Monday, May 18, 2015

Album Review: Twenty One Pilots' "Blurryface"


Twenty One Pilots is back and bolder than ever with their new album "Blurryface", out May 19 from Fueled By Ramen. Although "Vessel" speaks of hope, "Blurryface" shows Tyler Joseph facing his demons head-on. He has spoken about the immensity of his insecurities and why he feels that it helps to give them a face and a name, and the character Blurryface is referenced several times on the album. "Blurryface" has caused quite the buzz in the online community after its leak on May 10. Responses were very positive as fans embraced the band's expansion into new frontiers of music.

Josh Dun and Tyler Joseph for their upcoming Blurryface Tour
After finding a solid niche in indie pop on "Vessel", it sounds like the duo is either trying to find their sound again or showcasing their musical diversity on this album. "Blurryface" is a mishmash of rap, pop, indie, and a reggae flair. Although this shows Twenty One Pilots' functionality in many facets of music, the lack of a clear "sound" leaves the album with little direction and makes it hard to listen to straight down.

However, the success is in the concept of the album. The character of Blurryface is an original idea and something that everyone can relate to. It's clear that the album is cathartic for Joseph, providing an outlet for his darkest feelings. With these themes often come a darker sound, evident in "Fairly Local" and "Stressed Out". The lyrics are full of pure honesty and nothing is veiled, which gives the album an intimate side. Listening to "Blurryface" feels like being inside Joseph's mind for an hour.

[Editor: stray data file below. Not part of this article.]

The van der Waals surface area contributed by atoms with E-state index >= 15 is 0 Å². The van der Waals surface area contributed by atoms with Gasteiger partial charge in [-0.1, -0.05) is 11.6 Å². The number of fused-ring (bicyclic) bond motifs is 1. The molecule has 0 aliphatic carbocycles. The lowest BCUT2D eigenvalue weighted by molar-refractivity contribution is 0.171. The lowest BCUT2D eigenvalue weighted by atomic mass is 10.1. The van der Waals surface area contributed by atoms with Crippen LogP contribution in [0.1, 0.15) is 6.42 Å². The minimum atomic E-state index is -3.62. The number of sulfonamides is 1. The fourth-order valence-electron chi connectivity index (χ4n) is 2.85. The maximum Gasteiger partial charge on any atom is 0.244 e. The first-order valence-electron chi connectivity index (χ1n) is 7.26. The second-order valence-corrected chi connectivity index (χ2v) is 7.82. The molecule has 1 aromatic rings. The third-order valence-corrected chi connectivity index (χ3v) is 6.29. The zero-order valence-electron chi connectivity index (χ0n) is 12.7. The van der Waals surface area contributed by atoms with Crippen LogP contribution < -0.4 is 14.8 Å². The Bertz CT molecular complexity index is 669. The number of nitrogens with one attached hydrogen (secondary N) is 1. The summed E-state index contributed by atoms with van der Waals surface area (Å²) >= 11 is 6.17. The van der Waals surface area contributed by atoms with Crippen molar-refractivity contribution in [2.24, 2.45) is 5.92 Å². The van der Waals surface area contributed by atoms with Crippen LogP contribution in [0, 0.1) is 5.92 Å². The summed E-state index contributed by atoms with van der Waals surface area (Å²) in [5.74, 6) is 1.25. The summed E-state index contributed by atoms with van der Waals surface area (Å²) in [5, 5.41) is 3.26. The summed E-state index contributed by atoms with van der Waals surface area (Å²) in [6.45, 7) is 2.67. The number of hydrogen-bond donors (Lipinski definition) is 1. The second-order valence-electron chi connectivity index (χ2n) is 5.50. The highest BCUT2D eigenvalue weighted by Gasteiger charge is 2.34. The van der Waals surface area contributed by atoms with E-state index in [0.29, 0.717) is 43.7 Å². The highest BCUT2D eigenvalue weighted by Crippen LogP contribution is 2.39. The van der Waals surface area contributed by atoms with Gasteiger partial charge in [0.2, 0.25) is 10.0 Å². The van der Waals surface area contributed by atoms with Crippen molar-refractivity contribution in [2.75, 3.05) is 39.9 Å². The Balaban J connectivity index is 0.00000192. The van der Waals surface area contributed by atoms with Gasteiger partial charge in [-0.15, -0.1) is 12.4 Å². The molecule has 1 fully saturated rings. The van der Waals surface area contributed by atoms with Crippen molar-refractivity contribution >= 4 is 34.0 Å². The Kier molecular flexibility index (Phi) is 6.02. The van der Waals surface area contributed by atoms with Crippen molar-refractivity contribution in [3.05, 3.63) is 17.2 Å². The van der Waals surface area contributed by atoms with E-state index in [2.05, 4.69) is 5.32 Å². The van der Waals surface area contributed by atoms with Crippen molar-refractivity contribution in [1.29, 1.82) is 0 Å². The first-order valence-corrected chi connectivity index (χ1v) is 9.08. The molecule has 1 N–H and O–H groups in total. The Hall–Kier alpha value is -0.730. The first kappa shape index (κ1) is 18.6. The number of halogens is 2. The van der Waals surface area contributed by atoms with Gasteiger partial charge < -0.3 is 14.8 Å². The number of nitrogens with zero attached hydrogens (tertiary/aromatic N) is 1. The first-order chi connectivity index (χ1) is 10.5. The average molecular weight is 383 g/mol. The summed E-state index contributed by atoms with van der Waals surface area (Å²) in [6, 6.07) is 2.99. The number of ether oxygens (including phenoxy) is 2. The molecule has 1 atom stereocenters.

Standout tracks include "Tear In My Heart", "The Judge", and "Hometown", which show Twenty One Pilots at their best with an upbeat pop sound and lyrics with a poetic honesty that could only come from one band. "Blurryface" is definitely worth the listen, but it's safe to say we haven't seen the best Twenty One Pilots has to offer yet.

You can buy "Blurryface" on iTunes here.